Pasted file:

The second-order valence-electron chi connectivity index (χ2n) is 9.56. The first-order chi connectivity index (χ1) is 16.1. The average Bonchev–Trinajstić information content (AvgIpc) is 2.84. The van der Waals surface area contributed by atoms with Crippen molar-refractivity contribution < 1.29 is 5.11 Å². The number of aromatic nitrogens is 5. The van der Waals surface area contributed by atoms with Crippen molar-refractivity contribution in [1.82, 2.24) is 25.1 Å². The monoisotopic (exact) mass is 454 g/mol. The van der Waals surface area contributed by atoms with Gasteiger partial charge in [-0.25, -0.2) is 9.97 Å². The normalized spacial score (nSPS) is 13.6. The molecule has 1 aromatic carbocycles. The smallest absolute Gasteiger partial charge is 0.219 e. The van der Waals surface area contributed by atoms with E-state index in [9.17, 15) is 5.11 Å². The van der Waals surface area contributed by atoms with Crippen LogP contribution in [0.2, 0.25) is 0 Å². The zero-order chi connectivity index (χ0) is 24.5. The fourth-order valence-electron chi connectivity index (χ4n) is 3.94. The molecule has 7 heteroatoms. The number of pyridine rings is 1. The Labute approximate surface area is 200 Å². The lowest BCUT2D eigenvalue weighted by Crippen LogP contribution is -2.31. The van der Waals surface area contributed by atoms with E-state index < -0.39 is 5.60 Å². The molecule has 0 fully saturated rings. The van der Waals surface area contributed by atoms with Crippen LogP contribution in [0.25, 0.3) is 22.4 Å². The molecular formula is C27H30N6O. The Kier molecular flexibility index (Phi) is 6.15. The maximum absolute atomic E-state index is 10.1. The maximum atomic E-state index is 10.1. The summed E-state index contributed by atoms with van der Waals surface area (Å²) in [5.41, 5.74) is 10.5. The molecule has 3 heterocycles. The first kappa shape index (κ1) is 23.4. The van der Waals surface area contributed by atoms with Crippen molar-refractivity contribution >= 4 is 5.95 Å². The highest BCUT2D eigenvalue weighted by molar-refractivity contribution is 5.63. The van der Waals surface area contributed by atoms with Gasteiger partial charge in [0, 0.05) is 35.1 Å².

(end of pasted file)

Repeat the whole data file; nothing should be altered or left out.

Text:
The second-order valence-electron chi connectivity index (χ2n) is 9.56. The first-order chi connectivity index (χ1) is 16.1. The average Bonchev–Trinajstić information content (AvgIpc) is 2.84. The van der Waals surface area contributed by atoms with Crippen molar-refractivity contribution < 1.29 is 5.11 Å². The number of aromatic nitrogens is 5. The van der Waals surface area contributed by atoms with Crippen molar-refractivity contribution in [1.82, 2.24) is 25.1 Å². The monoisotopic (exact) mass is 454 g/mol. The van der Waals surface area contributed by atoms with Gasteiger partial charge in [-0.25, -0.2) is 9.97 Å². The normalized spacial score (nSPS) is 13.6. The molecule has 1 aromatic carbocycles. The smallest absolute Gasteiger partial charge is 0.219 e. The van der Waals surface area contributed by atoms with E-state index in [9.17, 15) is 5.11 Å². The van der Waals surface area contributed by atoms with Crippen LogP contribution in [0.2, 0.25) is 0 Å². The zero-order chi connectivity index (χ0) is 24.5. The fourth-order valence-electron chi connectivity index (χ4n) is 3.94. The molecule has 7 heteroatoms. The number of pyridine rings is 1. The Labute approximate surface area is 200 Å². The lowest BCUT2D eigenvalue weighted by Crippen LogP contribution is -2.31. The van der Waals surface area contributed by atoms with E-state index < -0.39 is 5.60 Å². The molecule has 0 fully saturated rings. The van der Waals surface area contributed by atoms with Crippen LogP contribution in [0.25, 0.3) is 22.4 Å². The molecular formula is C27H30N6O. The Kier molecular flexibility index (Phi) is 6.15. The maximum absolute atomic E-state index is 10.1. The maximum atomic E-state index is 10.1. The summed E-state index contributed by atoms with van der Waals surface area (Å²) in [5.41, 5.74) is 10.5. The molecule has 3 heterocycles. The first kappa shape index (κ1) is 23.4. The van der Waals surface area contributed by atoms with Crippen molar-refractivity contribution >= 4 is 5.95 Å². The highest BCUT2D eigenvalue weighted by molar-refractivity contribution is 5.63. The van der Waals surface area contributed by atoms with Gasteiger partial charge in [0, 0.05) is 35.1 Å².